The EPA projections highlight an ongoing challenge for Ireland to meet its obligations under both the Kyoto Protocol targets and under the proposed EU 2020 targets. The projections are reported on a sectoral basis and highlight, once again, that the key sectors contributing to greenhouse gas emissions in Ireland are agriculture, energy and transport.
Commenting on the projections Dr Mary Kelly, Director General, EPA said:
“Publication of national greenhouse gas projections is an important step in understanding Ireland’s greenhouse gas profile in the medium term, and in assessing the effectiveness of policy measures designed to reduce emissions of greenhouse gases. The projections published today show that meeting the proposed targets over the years to 2020 will be extremely challenging and further emphasises that actions to reduce domestic emissions must be intensified and strengthened.”
“Additional actions to those planned in energy efficiency, reduced dependence on fossil fuels and, potentially, increased purchases of carbon credits are amongst the policy options available. The potential for using carbon sinks, such as increased levels of afforestation, will also need to be explored.”
Greenhouse gas emission projections have been produced by the EPA, for both the Kyoto targets and the proposed EU 2020 targets, under three different policy scenarios, which show the potential outlook for greenhouse gas emissions to 2020. All three scenarios assume a ‘low-growth’ economic outlook for the period 2007 to 2020, generally similar to the ESRI’s benchmark forecast published in the 2008 – 2015 Medium Term review in May. The three scenarios are a baseline scenario, a with measures scenario and a with additional measures scenario.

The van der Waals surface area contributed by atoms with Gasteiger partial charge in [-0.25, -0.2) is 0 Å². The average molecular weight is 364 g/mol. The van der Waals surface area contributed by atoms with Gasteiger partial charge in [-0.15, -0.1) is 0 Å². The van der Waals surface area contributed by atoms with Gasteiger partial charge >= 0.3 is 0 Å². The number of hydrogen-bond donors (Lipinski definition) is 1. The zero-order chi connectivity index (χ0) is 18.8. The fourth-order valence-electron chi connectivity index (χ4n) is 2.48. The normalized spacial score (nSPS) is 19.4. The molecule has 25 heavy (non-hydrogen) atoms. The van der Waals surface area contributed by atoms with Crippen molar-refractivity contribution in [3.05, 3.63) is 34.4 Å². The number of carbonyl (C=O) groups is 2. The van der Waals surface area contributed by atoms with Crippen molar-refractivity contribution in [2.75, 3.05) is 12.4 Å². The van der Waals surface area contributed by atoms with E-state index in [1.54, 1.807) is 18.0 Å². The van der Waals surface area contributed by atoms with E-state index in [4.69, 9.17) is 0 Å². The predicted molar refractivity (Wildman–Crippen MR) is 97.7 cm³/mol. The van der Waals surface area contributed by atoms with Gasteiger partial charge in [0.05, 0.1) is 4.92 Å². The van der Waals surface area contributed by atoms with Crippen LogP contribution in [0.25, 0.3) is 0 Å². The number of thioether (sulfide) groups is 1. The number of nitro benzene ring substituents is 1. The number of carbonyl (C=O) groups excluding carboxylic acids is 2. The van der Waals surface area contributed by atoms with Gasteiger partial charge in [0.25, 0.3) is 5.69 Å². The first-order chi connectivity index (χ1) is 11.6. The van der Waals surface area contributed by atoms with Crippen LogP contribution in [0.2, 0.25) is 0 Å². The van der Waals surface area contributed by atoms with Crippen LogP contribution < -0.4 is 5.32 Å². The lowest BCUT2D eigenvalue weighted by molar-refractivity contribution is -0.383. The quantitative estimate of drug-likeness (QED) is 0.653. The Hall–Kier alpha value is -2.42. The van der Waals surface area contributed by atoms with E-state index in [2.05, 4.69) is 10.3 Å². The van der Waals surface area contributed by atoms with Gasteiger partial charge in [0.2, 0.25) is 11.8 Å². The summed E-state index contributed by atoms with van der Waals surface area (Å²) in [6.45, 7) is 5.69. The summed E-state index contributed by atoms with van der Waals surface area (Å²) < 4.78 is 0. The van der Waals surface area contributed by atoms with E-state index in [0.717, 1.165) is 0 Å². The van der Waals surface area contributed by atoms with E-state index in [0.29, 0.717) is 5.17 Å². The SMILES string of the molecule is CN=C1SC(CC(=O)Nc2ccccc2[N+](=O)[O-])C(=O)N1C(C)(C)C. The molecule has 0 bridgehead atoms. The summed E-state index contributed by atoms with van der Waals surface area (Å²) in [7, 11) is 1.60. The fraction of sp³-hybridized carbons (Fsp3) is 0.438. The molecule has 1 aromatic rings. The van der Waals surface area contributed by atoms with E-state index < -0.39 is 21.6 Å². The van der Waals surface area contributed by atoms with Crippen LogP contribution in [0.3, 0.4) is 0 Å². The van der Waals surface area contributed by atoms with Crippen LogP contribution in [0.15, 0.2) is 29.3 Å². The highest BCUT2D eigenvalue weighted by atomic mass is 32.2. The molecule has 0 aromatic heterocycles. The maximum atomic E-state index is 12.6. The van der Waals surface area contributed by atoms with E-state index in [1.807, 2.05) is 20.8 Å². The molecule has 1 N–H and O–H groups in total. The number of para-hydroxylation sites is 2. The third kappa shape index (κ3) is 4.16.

Comparison with Kyoto Protocol Target (2008 – 2012)
The Kyoto Protocol limits Ireland’s total national emissions to an average of 62.8 million tonnes (Mtonnes) of CO2e (carbon dioxide equivalent) per year in the period 2008 – 2012. This is 13 per cent above the baseline estimate.
The projections indicate the level of total national greenhouse gas emissions in Ireland over the Kyoto period and, therefore, indicate our distance to the Kyoto Protocol target under the three scenarios.